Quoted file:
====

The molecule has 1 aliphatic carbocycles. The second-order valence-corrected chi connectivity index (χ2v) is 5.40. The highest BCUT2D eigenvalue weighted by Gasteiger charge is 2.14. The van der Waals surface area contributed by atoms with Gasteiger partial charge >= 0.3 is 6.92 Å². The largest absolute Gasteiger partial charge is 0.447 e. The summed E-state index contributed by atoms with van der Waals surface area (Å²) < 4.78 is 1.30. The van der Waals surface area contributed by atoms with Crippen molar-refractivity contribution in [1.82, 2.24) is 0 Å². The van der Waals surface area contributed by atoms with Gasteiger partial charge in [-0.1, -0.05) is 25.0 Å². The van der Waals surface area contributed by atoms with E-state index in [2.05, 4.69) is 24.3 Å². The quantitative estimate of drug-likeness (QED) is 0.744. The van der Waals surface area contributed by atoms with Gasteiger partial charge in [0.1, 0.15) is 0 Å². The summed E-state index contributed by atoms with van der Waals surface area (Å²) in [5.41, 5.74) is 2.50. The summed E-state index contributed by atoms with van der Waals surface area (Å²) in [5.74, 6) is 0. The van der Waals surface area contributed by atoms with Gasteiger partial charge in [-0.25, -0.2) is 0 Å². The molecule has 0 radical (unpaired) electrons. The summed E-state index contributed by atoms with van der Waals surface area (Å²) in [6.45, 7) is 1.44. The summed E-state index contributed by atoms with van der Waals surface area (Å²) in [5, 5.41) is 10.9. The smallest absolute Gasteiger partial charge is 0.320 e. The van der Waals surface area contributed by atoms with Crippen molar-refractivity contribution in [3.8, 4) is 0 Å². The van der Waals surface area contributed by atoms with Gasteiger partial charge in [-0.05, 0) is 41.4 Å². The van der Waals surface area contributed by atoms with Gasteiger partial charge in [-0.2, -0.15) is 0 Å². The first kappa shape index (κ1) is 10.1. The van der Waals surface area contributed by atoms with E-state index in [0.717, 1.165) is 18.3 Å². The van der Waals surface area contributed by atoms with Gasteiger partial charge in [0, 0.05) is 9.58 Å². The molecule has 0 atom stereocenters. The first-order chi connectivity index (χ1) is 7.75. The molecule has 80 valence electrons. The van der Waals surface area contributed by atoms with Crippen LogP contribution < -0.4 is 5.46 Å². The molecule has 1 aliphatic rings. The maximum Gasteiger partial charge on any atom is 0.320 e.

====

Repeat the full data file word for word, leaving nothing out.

The molecule has 1 aliphatic carbocycles. The second-order valence-corrected chi connectivity index (χ2v) is 5.40. The highest BCUT2D eigenvalue weighted by Gasteiger charge is 2.14. The van der Waals surface area contributed by atoms with Gasteiger partial charge >= 0.3 is 6.92 Å². The largest absolute Gasteiger partial charge is 0.447 e. The summed E-state index contributed by atoms with van der Waals surface area (Å²) < 4.78 is 1.30. The van der Waals surface area contributed by atoms with Crippen molar-refractivity contribution in [1.82, 2.24) is 0 Å². The van der Waals surface area contributed by atoms with Gasteiger partial charge in [-0.1, -0.05) is 25.0 Å². The van der Waals surface area contributed by atoms with E-state index in [2.05, 4.69) is 24.3 Å². The quantitative estimate of drug-likeness (QED) is 0.744. The van der Waals surface area contributed by atoms with Gasteiger partial charge in [0.1, 0.15) is 0 Å². The summed E-state index contributed by atoms with van der Waals surface area (Å²) in [5.41, 5.74) is 2.50. The summed E-state index contributed by atoms with van der Waals surface area (Å²) in [5.74, 6) is 0. The van der Waals surface area contributed by atoms with Gasteiger partial charge in [-0.25, -0.2) is 0 Å². The molecule has 0 radical (unpaired) electrons. The summed E-state index contributed by atoms with van der Waals surface area (Å²) in [6.45, 7) is 1.44. The summed E-state index contributed by atoms with van der Waals surface area (Å²) in [5, 5.41) is 10.9. The smallest absolute Gasteiger partial charge is 0.320 e. The van der Waals surface area contributed by atoms with Crippen molar-refractivity contribution in [3.8, 4) is 0 Å². The van der Waals surface area contributed by atoms with Gasteiger partial charge in [-0.05, 0) is 41.4 Å². The van der Waals surface area contributed by atoms with Gasteiger partial charge in [-0.2, -0.15) is 0 Å². The first kappa shape index (κ1) is 10.1. The van der Waals surface area contributed by atoms with E-state index in [0.717, 1.165) is 18.3 Å². The van der Waals surface area contributed by atoms with Gasteiger partial charge in [0, 0.05) is 9.58 Å². The molecule has 0 atom stereocenters. The first-order chi connectivity index (χ1) is 7.75. The molecule has 80 valence electrons. The van der Waals surface area contributed by atoms with Crippen LogP contribution < -0.4 is 5.46 Å². The molecule has 1 aliphatic rings. The maximum Gasteiger partial charge on any atom is 0.320 e.